The following interesting story is told in an English paper, the incident on which it is founded having occurred at Cuckfield:
A lady was collecting subscriptions for the ‘Women’s present’ to her Majesty in the jubilee year. In the course of her round she called on an infirm old widow and asked her if she would like to contribute.
She found that the poor woman was entirely dependent for her livelihood on a very unsteady son - with the help of a loaf and 2s 6d a week from the parish. But she readily answered ‘Yea’ and gave a penny, and after a moment’s consideration she took from an old handkerchief another penny, saying:
‘This penny belonged to my poor son, who has been dead this ten year. I will give this also to the Queen, for she is such a good Queen to us, that she is’.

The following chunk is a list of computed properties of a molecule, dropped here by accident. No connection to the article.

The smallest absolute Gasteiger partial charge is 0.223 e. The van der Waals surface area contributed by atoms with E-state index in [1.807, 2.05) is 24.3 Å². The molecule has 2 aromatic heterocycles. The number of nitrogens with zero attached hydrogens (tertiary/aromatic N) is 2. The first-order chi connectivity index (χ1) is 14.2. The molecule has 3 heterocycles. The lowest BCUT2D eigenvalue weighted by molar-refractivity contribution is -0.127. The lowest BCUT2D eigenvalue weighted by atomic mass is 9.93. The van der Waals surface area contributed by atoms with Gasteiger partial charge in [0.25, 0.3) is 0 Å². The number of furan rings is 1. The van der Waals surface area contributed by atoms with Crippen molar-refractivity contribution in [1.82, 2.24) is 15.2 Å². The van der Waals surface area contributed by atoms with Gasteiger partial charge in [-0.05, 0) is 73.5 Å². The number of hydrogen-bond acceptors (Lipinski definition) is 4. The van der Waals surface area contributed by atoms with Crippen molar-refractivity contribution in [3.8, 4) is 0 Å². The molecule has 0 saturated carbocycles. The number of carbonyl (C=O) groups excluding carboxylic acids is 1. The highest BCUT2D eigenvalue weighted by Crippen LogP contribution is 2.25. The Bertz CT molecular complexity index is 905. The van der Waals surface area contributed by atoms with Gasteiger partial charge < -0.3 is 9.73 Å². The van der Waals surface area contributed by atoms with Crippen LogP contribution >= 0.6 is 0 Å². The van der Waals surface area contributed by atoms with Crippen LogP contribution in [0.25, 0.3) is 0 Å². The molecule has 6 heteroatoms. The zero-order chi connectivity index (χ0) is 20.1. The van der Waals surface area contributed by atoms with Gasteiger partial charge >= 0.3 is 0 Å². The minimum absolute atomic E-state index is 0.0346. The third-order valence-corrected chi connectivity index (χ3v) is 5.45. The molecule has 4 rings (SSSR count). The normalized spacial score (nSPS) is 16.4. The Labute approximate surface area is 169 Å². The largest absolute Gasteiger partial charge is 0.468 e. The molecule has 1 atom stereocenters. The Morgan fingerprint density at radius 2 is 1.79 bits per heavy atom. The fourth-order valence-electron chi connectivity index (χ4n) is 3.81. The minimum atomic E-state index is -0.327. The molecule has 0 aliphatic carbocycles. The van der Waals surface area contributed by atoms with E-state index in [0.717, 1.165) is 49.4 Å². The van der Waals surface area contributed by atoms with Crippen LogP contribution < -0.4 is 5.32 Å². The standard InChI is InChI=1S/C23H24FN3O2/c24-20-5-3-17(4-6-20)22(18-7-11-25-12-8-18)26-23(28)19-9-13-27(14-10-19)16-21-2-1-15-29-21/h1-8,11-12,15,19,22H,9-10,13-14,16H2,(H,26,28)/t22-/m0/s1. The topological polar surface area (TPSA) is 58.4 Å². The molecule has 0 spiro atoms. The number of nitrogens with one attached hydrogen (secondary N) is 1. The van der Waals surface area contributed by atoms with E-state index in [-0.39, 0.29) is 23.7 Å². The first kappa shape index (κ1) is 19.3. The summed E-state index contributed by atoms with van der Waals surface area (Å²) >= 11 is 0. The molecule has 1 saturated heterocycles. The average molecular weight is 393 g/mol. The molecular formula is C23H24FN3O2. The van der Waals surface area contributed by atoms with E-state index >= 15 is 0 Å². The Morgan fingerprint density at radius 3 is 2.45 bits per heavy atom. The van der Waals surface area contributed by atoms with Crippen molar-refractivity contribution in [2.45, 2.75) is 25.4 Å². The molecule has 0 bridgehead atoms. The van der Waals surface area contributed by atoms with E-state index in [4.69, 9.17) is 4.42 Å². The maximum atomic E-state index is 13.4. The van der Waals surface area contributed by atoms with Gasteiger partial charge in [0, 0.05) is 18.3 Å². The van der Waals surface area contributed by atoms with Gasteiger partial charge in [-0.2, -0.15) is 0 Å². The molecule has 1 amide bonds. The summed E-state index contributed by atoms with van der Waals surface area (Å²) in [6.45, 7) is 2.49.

The lady collector determined that, if in any way possible, the story should be told to the Queen, and, even better still, that the self-same coin should be presented to her Majesty. To this end the precious penny was kept carefully, but not till this year (1892) did an opportunity occur for presenting it.
The story was told and the penny given to our beloved Queen, who was much touched, and was graciously pleased to send the old widow £1 to signify her gratification. On receiving it old Mrs. A was overwhelmed with surprise and exclaimed, ‘Oh, thank you, ma’am, thank you. I shall never be able to thank the Queen, but you must thank her lots and lots of times’.
Photograph: English: Portrait of Queen Victoria (1887) by Alexandro Bassano. Wikimedia public domain image.
Croydon Times, 17 August 1892.
Contributed by Malcolm Davison.